What will that take? With ports now the weak link in the chain of data, it might mean putting connected sensors into containers themselves. That’s too pricey at the moment, according to Webber, but if ports cannot figure out how to do this themselves (and they may not have the resources or even the incentive), third-party providers like Spire might be able to. The company just announced a partnership with Myriota, the internet of things company, to monitor its various sensors from space.

“If that price point came down, it would be undeniable,” Webber says. “From a data perspective? Jackpot.”

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Imagery interlude

Planet CEO Will Marshall tweeted out a photo of private space history: The first launch contract signed by his satellite Earth observation company and Spaceflight, the small satellite launch broker, signed 10 years ago that day. Marshall and Spaceflight co-founder Jason Andrews signed the deal at a Mexican restaurant because Planet, then called Cosmogia, didn’t have an office.

In September 2011, for context, SpaceX had only flown the Falcon 9 twice and had yet to actually reach the International Space Station, and venture capitalists were hardly touching space start-ups. Marshall and his co-founders put down the deposit out of their own pockets. Things have progressed: Later this year, Planet will go public, with co-founders Marshall and Robbie Schingler in the C-suite. Their other co-founder, Chris Bozshuisen, left the company to become a venture investor; he’s scheduled to fly to the edge of space in Blue Origin’s October New Shepard launch.


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Space debris

The US should use military satellites to spot forest fires. Earth-observing spacecraft can spot forest fires in remote areas, but in general, private satellites aren’t pointing the right sensors at the right place all the time. The US military, however, has space-based infrared sensors watching the whole planet all the time. Their job is looking for missiles, but the state of California and other advocates say that sharing wildfire data could save lives and billions of dollars—if the military’s penchant for secrecy and bureaucracy gets out of the way.

Explaining the argument over flight readiness reviews. What’s holding up the US plan to return astronauts to the moon? Most glaringly, a lawsuit over who gets to build a vehicle that will deposit the next humans on lunar soil. Jeff Bezos’ Blue Origin is suing NASA in an effort to force its way into the job won by SpaceX. Blue is arguing that NASA is risking astronaut safety because it isn’t doing enough flight readiness reviews. Your correspondent dove into redacted government documents and legal filings to suss out what’s going on.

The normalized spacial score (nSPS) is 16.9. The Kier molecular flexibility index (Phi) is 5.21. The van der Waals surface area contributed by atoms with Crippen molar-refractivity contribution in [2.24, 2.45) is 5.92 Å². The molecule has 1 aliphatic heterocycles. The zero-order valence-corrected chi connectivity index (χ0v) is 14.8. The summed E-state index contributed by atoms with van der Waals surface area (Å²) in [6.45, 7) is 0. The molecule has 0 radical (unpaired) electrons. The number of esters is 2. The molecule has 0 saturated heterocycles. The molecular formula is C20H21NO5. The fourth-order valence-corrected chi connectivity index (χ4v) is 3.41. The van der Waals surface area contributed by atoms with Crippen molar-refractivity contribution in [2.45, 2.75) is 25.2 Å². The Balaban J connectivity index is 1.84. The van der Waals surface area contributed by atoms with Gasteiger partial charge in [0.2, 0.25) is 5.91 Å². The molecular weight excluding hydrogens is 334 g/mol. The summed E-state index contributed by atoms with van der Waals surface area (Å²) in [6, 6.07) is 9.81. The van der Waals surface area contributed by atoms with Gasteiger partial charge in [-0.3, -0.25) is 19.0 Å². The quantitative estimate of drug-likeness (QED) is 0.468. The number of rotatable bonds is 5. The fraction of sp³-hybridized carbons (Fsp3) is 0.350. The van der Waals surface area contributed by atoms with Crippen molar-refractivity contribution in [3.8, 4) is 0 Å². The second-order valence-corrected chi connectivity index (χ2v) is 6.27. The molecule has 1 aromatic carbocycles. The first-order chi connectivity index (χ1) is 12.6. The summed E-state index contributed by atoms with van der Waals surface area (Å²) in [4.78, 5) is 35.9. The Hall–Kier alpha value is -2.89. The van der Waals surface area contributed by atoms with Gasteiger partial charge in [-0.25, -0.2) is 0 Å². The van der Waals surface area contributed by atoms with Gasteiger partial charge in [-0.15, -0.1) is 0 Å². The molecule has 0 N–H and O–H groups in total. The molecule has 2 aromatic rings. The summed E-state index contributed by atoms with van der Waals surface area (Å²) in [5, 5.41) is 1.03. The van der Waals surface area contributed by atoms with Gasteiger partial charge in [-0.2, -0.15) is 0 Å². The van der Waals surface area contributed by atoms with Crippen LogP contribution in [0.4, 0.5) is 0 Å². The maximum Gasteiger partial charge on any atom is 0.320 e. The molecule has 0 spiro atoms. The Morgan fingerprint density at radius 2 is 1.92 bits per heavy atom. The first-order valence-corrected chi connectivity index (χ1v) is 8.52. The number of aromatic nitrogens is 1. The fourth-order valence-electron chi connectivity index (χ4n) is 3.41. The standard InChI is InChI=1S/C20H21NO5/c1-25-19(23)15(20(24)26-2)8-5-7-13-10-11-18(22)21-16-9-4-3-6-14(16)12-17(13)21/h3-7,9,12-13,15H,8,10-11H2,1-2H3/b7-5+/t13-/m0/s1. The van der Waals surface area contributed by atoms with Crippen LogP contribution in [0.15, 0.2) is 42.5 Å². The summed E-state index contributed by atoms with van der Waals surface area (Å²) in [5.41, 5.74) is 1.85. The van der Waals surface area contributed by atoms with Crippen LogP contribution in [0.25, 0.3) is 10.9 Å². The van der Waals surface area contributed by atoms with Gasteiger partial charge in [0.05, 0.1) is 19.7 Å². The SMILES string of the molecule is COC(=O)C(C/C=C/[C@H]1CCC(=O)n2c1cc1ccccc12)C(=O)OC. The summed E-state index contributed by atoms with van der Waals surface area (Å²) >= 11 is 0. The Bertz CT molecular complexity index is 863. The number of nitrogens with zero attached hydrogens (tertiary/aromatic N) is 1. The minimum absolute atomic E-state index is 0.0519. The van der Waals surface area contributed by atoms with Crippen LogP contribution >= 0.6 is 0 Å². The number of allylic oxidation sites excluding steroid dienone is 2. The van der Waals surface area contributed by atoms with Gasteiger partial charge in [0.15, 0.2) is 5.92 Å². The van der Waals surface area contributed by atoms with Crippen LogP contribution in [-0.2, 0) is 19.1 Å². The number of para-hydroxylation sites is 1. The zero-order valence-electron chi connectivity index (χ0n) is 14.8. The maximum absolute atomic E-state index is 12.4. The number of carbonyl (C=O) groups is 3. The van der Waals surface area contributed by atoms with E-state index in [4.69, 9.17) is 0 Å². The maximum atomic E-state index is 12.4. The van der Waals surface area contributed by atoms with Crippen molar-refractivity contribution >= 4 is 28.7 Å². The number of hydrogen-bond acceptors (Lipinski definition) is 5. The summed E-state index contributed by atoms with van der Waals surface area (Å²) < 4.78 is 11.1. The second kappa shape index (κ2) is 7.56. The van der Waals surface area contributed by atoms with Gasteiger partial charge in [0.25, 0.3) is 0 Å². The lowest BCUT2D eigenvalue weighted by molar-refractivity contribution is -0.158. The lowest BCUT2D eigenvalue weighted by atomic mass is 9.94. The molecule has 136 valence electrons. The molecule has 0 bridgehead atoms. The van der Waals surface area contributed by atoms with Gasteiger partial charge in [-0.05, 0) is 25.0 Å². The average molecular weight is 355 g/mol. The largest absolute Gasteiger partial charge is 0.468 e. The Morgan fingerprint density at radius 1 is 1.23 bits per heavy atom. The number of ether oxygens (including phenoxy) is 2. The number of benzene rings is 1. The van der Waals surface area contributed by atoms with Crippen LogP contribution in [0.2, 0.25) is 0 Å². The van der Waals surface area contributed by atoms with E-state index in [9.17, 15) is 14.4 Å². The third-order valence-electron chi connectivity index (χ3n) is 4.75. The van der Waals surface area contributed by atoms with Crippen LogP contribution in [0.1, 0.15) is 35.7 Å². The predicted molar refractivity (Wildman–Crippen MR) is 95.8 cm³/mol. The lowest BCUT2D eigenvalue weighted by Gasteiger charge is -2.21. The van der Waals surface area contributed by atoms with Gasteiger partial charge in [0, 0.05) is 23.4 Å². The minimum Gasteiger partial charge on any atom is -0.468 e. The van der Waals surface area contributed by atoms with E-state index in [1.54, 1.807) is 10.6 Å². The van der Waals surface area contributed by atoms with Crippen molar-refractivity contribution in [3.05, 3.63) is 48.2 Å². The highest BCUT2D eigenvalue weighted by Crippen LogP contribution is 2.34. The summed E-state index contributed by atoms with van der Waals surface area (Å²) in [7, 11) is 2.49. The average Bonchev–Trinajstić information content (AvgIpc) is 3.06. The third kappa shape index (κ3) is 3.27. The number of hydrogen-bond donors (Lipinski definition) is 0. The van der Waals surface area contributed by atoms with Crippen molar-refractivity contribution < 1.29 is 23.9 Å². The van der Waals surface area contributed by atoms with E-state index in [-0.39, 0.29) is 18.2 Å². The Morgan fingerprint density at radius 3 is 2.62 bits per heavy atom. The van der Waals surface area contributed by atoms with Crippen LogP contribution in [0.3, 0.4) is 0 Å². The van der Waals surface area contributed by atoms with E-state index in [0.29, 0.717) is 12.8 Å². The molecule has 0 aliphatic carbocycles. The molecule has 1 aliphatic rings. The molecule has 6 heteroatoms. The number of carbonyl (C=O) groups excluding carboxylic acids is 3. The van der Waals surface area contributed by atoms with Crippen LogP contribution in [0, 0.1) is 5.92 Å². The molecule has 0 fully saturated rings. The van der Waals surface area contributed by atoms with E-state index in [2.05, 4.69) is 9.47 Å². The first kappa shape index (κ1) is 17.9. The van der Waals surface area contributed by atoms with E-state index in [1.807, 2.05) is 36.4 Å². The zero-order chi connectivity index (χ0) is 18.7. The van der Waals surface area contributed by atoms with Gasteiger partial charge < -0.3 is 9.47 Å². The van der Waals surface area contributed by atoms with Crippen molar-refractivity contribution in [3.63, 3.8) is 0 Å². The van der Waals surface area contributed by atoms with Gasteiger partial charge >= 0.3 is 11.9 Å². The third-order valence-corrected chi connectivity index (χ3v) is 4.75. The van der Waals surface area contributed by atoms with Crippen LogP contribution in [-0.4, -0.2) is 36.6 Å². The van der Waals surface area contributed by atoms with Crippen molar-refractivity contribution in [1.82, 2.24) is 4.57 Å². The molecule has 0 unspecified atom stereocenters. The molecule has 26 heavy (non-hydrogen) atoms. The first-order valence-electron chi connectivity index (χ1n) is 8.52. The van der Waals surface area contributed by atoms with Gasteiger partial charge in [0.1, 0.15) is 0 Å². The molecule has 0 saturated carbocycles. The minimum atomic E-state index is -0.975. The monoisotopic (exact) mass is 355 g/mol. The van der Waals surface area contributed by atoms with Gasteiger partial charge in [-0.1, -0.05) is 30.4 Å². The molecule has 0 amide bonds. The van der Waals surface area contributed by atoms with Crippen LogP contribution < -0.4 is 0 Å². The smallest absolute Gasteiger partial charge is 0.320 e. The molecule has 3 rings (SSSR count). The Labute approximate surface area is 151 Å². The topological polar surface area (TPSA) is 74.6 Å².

NASA was not impressed with Blue Origin’s lunar lander bid. In another development from the same story, the Verge’s Joey Roulette obtained the document outlining NASA’s side of the Blue Origin contract dispute. The agency says that Blue Origin didn’t submit their best bid despite instructions to do so, gambling that NASA would either accept the pricey offer or negotiate. Instead, the agency exercised its right to choose another contractor.

The world’s largest satellite factory. Terran Orbital, a firm that makes satellites and their components, announced plans to build a $300-million, 660,000-square-foot factory near Kennedy Space Center in Florida, which company officials say will be the world’s largest.

Space Force’s favorite rockets. The US Space Force split $75 million in funding to four rocket-makers working to develop the next generation of launch technology: United Launch Alliance, SpaceX, Rocket Lab, and Blue Origin.

What future telescopes will tell us. As the James Webb Space Telescope gets teed up for a launch expected in December, check out this nice Vox feature about what it and its successors will teach us about the universe.

China loses a classified satellite. China had a 50/50 day at the range, launching a small imaging satellite but seeing a classified government spacecraft fail on orbit.

your pal,


This was issue 109 of our newsletter. Hope your week is out of this world! Please send your sneaky space data stories, pictures of your favorite space hardware factories, tips, and informed opinions to